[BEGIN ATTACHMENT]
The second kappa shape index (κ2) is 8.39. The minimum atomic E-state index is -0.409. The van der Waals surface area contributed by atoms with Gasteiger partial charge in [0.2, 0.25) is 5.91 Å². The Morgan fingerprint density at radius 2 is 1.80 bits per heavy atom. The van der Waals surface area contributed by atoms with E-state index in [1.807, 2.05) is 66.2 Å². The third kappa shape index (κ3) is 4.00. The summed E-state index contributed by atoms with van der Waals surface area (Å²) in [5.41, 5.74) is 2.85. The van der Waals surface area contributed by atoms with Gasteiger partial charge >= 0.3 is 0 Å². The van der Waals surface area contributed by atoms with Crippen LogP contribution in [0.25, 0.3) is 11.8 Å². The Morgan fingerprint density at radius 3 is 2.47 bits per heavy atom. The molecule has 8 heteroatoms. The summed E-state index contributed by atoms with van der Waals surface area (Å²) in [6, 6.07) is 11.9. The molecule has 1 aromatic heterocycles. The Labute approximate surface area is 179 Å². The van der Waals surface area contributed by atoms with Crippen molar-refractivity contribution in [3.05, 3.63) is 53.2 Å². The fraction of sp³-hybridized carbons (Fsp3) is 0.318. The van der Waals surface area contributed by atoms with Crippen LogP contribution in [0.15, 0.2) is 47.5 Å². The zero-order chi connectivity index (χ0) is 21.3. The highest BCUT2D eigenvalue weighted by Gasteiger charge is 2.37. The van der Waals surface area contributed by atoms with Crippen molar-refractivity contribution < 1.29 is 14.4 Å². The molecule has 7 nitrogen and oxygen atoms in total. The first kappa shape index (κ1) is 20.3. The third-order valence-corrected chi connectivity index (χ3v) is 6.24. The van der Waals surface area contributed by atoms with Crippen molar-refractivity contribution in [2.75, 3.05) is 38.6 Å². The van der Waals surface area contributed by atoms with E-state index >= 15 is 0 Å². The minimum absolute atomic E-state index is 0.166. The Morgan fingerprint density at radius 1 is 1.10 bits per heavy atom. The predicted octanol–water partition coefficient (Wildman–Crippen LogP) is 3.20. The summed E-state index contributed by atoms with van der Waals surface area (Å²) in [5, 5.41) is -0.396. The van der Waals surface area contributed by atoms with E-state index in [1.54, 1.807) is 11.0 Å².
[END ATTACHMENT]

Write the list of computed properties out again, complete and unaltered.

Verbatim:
The second kappa shape index (κ2) is 8.39. The minimum atomic E-state index is -0.409. The van der Waals surface area contributed by atoms with Gasteiger partial charge in [0.2, 0.25) is 5.91 Å². The Morgan fingerprint density at radius 2 is 1.80 bits per heavy atom. The van der Waals surface area contributed by atoms with E-state index in [1.807, 2.05) is 66.2 Å². The third kappa shape index (κ3) is 4.00. The summed E-state index contributed by atoms with van der Waals surface area (Å²) in [5.41, 5.74) is 2.85. The van der Waals surface area contributed by atoms with Gasteiger partial charge >= 0.3 is 0 Å². The van der Waals surface area contributed by atoms with Crippen LogP contribution in [0.25, 0.3) is 11.8 Å². The Morgan fingerprint density at radius 3 is 2.47 bits per heavy atom. The molecule has 8 heteroatoms. The summed E-state index contributed by atoms with van der Waals surface area (Å²) in [6, 6.07) is 11.9. The molecule has 1 aromatic heterocycles. The Labute approximate surface area is 179 Å². The van der Waals surface area contributed by atoms with Crippen molar-refractivity contribution in [3.05, 3.63) is 53.2 Å². The fraction of sp³-hybridized carbons (Fsp3) is 0.318. The van der Waals surface area contributed by atoms with Crippen LogP contribution in [0.15, 0.2) is 47.5 Å². The zero-order chi connectivity index (χ0) is 21.3. The highest BCUT2D eigenvalue weighted by Gasteiger charge is 2.37. The van der Waals surface area contributed by atoms with Crippen molar-refractivity contribution < 1.29 is 14.4 Å². The molecule has 7 nitrogen and oxygen atoms in total. The first kappa shape index (κ1) is 20.3. The third-order valence-corrected chi connectivity index (χ3v) is 6.24. The van der Waals surface area contributed by atoms with Crippen molar-refractivity contribution in [2.75, 3.05) is 38.6 Å². The van der Waals surface area contributed by atoms with E-state index >= 15 is 0 Å². The minimum absolute atomic E-state index is 0.166. The Morgan fingerprint density at radius 1 is 1.10 bits per heavy atom. The predicted octanol–water partition coefficient (Wildman–Crippen LogP) is 3.20. The summed E-state index contributed by atoms with van der Waals surface area (Å²) in [5, 5.41) is -0.396. The van der Waals surface area contributed by atoms with E-state index in [1.54, 1.807) is 11.0 Å².